And I’ll continue to write them, despite not writing with feather quill pens.

Some stereotypes are just begging to be broken.

Stage Fright

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I am kind of a chicken.

Not totally, but, you know, kind of.

I had thought I had reached a fairly safe spot in my maturity where I was content and confident in my abilities.

Well . . .

Apparently not so much.

I had been talking to someone I knew from Narnia. No, wait–high school. We were catching up on our lives and I mentioned I’d been to a writing conference.

“What do you write?”

I told him I was writing a book.

“What’s it about?”

I explained I was writing a Regency.

After a few sentences, which included “Jane Austen” and “some of those historical chick flicks,” he said, “That’s great! I think it’s nice when older people go after their dreams.”

Wait. Did he just call me old?

Before I could remind him we were practically the same age, he said, “Can I hear some of it? Read me an excerpt.”

Gulp. An excerpt.

Remembering my own assertion–I am a writer–my brain scrambled to figure out what part I should read. I made small talk while my mind raced. Also, I was having a difficult time locating my manuscript, or even my notebook.

I was flustered.

And completely caught off guard.

While many people had read my writing, no one had asked me to read my writing, other than at a specific critique group with other writers. And over the phone–!

(Now is probably a good time to mention that I only talk on the phone when I have to. Otherwise, I dislike it with a potent and bitter loathing. I’m awkward enough in person; over the phone the awkwardness reaches new heights.)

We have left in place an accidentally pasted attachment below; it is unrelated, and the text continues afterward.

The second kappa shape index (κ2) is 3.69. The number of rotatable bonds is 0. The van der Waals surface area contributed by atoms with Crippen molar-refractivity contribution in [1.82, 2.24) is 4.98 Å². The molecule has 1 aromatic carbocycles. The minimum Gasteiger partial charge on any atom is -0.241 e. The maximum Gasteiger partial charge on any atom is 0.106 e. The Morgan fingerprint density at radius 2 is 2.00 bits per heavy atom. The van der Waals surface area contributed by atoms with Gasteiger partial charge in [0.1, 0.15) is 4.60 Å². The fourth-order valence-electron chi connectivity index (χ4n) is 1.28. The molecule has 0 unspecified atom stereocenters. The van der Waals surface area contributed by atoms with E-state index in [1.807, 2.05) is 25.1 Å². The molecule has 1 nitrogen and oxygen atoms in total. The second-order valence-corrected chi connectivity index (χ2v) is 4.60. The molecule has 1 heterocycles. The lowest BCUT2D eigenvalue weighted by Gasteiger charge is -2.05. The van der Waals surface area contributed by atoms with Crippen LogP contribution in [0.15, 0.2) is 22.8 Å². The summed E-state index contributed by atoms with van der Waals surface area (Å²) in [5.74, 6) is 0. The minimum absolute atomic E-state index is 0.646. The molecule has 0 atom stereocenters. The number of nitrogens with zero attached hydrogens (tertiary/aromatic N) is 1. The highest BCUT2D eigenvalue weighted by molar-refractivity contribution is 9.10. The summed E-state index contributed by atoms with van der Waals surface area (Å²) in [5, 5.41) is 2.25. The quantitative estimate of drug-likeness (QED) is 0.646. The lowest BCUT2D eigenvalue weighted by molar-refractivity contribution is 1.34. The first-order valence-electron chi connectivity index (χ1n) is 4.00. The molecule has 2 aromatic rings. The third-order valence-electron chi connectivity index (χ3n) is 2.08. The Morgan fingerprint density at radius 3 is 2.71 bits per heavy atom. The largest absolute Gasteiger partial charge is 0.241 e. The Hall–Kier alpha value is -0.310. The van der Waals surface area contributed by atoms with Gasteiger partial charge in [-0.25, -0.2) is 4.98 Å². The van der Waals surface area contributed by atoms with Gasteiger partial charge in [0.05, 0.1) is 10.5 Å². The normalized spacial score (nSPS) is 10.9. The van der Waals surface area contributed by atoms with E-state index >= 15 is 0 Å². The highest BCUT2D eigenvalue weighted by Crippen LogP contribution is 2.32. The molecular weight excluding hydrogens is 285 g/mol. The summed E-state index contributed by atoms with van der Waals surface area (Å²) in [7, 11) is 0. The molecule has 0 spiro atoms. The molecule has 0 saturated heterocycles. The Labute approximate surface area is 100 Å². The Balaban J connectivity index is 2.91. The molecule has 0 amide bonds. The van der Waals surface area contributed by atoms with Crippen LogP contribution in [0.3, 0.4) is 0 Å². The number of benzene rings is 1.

I fumbled over my words, apologizing, still not finding my MS anywhere.

Awkwardness galore.

Luckily, my friend is a good-phone talker and he basically said, “That’s cool,” without drawing attention to my ineptitude on the telephone.

In an attempt to be bold and make up for my earlier chicken-heartedness, I am now going to post an excerpt here. “He [or she] who hesitates is lost!” (Props to Mr. Snicket.)

This is the second scene, where we are introduced to the hero of the tale.

Sidney Thomas Francis Carmichael, Duke of Ottley, Marquess of Shelbourne, Earl of Loxley, stared across his desk at his solicitor Frederick Feld of Banks and Feld, Esq. “There’s an estate in Scotland? Why is this only coming up now?”

Feld cleared his throat delicately. “Some papers appear to have been misplaced, Your Grace.”

“Misplaced?” The young duke’s brow furrowed as he thought of the ramifications of that piece of information. He let out a frustrated sigh and raked his fingers through his hair. “Blast.” He thumbed through the pages of the appointment book sitting atop his desk’s blotter. Most, if not all, of the pages had things written on them. “That means I have to make a trip to Scotland.”

Feld considered a moment, then ventured, “You could send someone else to check out the property, Your Grace.”

Sidney shut the appointment book with a click. “For whatever reason, Sir Howard appointed me as trustee.” His voice was quiet, clipped. “Although it isn’t particularly convenient for me to take a trip to Scotland just now,” he cast a baleful glare at his appointment book, “I will fulfill my duty.” Sidney let out a pent up breath. “It will just have to wait a couple of months.”

“Your Grace, someone with your responsibilities cannot expect to do everything personally.”

“Thank you, Feld,” the duke said with a smirk. “I’ve found that lots fewer papers get ‘misplaced’ when I attend to things myself.”

Feld turned an unbecoming shade of red, but before he could stammer an apology Sidney held up a hand to stop him. “You’ll have to forgive me, Feld. It had already been a long day before you decided to lay a mysterious estate in Scotland in my lap.”

Sidney stood and Feld followed his lead. “Come talk with me tomorrow,” Sidney said, his words a dismissal.

After Feld left, Sidney walked over to the window and looked down at the street below, leaning against the sill. The manicured shrubs and the fine carriages passing didn’t register in his mind. If he was honest with himself, the Scotland estate didn’t weigh so heavily, either.

The weight he felt was the weight of the dukedom, the weight his mother had piled on him earlier during tea, the weight of duty.

“You are now a score and ten,” she had pointed out unnecessarily. “You must find a wife.”